The Big Chill, Eastnor Castle Deer Park

Eastnor Castle Deer Park

There's a plaque under one of Eastnor Castle Deer Park's countless trees commemorating the occasion when 10,000 scouts and guides gathered to celebrate King George VI's coronation. Seven decades later, the annual Big Chill jamboree ensures the park is still the place for wholesome, outdoor family fun. The event has firmly established itself as My First Festival for hordes of toddlers, brought by thirtysomething parents hoping to reprise their hedonistic days while keeping little Ella or Josh entertained. Finally able to justify their off-road pushchairs, they hack merrily around the picturesque site, pausing to enjoy the dressing up area, croquet green, art trail, cabaret, belly dancing lessons and market stalls (the chap selling bubble-blowing paraphernalia surely went home a millionaire).

Oh yes, and there's music. Back in 1937, the scouts enjoyed a star guest appearance from Lord Baden-Powell, no less. But the Big Chill's organisers wear their lack of big-name headliners as a badge of pride, insisting the event "is about so much more than the lineup". That's partially true, but it's still a music festival whose £120 tickets were as pricey as any this summer. There were some great performances - notably from Lambchop, X-Press 2 and Amadou & Mariam - but the weekend was crying out for big names who could unite the 30,000 crowd for a defining moment. That was well beyond the capabilities of Sparks, who topped Saturday night's main-stage bill playing their new album to a tiny audience. Instead, Nizlopi, Arrested Development and Lily Allen enjoyed bumper crowds, largely because they offered songs most people knew.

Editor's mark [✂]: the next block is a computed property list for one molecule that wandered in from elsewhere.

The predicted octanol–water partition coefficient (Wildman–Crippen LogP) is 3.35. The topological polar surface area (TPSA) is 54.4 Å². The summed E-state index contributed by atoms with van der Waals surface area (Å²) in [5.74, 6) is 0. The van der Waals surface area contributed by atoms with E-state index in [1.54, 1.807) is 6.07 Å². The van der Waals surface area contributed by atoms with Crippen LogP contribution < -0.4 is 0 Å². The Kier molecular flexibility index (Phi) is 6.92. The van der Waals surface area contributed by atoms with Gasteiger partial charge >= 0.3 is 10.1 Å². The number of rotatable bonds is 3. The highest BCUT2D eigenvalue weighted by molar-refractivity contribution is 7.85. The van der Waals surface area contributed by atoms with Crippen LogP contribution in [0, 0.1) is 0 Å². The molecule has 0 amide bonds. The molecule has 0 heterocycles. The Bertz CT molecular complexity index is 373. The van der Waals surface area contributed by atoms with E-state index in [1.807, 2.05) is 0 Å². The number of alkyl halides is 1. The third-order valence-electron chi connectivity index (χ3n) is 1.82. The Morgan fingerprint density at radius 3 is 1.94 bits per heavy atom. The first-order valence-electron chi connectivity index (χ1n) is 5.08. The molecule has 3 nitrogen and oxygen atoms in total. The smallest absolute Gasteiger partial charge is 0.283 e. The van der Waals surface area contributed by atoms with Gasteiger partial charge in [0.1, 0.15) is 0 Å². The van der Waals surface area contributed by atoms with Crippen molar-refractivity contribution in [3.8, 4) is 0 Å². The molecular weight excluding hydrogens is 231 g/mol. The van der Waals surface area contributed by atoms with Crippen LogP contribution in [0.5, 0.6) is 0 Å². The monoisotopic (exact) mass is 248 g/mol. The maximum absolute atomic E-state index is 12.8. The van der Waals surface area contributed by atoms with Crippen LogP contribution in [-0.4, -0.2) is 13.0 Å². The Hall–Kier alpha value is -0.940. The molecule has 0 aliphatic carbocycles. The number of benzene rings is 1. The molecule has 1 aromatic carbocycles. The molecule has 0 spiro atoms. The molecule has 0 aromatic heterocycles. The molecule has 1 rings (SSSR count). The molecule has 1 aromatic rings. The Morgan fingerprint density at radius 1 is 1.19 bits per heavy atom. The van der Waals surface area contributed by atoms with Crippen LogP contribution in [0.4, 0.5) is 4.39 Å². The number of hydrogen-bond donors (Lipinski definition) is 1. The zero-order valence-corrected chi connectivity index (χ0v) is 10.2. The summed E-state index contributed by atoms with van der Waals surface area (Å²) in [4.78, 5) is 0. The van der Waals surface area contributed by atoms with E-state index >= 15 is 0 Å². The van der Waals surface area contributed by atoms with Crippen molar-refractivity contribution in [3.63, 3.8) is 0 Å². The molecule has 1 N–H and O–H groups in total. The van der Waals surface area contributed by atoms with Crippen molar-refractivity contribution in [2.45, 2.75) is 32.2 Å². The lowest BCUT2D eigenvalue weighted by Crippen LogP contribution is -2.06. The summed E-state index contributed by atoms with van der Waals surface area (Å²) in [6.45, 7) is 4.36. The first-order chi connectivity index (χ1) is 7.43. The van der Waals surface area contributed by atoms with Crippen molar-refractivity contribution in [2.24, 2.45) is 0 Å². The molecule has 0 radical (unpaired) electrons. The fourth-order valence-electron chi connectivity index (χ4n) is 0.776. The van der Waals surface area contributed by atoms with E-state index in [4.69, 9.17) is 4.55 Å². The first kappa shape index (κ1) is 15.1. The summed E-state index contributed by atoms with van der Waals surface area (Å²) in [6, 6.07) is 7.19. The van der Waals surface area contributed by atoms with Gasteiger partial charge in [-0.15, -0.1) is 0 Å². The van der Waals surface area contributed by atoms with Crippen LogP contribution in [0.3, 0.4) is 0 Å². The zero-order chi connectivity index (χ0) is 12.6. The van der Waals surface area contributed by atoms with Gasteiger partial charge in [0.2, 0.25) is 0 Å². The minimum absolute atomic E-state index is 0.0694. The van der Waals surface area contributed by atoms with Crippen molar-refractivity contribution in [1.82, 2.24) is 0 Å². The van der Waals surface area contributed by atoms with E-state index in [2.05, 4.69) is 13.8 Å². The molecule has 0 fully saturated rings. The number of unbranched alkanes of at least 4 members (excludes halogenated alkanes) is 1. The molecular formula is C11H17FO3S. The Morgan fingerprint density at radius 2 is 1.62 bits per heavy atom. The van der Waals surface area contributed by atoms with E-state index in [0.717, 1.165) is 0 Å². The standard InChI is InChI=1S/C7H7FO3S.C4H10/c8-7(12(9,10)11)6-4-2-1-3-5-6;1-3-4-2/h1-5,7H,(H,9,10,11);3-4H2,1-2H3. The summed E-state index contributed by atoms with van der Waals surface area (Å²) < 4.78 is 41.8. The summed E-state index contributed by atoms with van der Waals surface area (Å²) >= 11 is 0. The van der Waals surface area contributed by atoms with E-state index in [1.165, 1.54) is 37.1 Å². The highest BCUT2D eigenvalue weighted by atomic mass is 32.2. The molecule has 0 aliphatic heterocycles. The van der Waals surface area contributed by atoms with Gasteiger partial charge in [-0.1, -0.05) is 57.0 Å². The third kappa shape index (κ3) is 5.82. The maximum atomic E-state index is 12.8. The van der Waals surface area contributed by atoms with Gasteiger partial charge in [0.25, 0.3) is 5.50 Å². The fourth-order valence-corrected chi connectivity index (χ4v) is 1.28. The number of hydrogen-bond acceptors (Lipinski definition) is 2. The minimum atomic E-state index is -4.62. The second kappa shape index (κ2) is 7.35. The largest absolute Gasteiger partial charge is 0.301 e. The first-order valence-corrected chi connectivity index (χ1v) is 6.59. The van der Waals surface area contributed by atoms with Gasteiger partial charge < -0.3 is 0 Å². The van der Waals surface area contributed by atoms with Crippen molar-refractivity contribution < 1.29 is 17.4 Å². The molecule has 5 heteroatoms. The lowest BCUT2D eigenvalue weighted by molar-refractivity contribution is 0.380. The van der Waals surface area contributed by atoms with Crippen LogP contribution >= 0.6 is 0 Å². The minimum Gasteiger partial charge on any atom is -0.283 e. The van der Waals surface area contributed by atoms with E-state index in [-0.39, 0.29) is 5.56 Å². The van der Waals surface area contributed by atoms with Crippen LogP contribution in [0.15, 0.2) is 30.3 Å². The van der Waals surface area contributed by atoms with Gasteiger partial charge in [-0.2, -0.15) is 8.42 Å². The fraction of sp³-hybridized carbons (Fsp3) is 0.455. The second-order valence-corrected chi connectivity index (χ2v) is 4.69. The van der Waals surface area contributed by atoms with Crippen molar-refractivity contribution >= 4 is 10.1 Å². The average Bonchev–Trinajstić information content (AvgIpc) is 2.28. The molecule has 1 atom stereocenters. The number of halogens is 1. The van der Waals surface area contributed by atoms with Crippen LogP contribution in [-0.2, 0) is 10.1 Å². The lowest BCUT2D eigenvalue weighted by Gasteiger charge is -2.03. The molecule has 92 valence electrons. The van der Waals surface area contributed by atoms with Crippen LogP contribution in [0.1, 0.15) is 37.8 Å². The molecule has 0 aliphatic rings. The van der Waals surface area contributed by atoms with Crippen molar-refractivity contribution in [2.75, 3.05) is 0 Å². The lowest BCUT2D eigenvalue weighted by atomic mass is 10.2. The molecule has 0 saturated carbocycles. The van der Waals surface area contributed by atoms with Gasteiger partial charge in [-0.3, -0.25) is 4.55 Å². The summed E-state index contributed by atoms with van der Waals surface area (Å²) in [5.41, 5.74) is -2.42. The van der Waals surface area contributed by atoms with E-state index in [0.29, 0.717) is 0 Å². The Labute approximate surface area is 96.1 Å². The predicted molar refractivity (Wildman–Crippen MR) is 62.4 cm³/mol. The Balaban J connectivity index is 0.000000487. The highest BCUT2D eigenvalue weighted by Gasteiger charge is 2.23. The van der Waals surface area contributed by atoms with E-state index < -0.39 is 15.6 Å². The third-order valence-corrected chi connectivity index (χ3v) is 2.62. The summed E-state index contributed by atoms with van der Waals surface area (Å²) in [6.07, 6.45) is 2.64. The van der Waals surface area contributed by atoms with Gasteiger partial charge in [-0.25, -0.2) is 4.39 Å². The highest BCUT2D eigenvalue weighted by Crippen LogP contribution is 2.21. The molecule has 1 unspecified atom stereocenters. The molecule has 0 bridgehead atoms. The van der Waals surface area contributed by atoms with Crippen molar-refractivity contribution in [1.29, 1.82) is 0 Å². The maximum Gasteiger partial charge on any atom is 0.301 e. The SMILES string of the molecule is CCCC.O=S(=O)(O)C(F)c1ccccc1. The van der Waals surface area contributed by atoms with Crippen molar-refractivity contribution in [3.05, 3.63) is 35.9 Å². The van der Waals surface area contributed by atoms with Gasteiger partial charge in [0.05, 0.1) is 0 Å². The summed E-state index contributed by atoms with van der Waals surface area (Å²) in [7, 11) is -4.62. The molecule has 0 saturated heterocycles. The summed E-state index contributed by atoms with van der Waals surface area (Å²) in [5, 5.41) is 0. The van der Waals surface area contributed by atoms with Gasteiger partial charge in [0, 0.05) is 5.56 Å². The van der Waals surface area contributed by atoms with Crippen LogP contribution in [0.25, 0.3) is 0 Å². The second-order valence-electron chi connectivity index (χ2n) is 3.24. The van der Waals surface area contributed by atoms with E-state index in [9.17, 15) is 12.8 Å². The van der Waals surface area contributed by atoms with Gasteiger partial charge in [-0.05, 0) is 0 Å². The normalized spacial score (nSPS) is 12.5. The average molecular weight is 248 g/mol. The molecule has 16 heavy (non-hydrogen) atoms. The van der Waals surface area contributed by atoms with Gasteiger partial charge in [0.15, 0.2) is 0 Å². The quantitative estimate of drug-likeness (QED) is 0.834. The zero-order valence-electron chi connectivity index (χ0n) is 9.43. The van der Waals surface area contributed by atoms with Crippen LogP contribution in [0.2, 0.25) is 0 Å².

Tellingly, the Big Chill was unique among this summer's big festivals in not selling out in advance. You can understand why when you see a smaller, cheaper, family-friendly event like September's Bestival offering Scissor Sisters and Pet Shops Boys (both of whom would have gone down a storm here).

If the Big Chill is to maintain its position among the UK festival elite, they must learn from Baden-Powell and be prepared to splash the cash on some genuine headline acts.


Chris Salmon

The GuardianTramp

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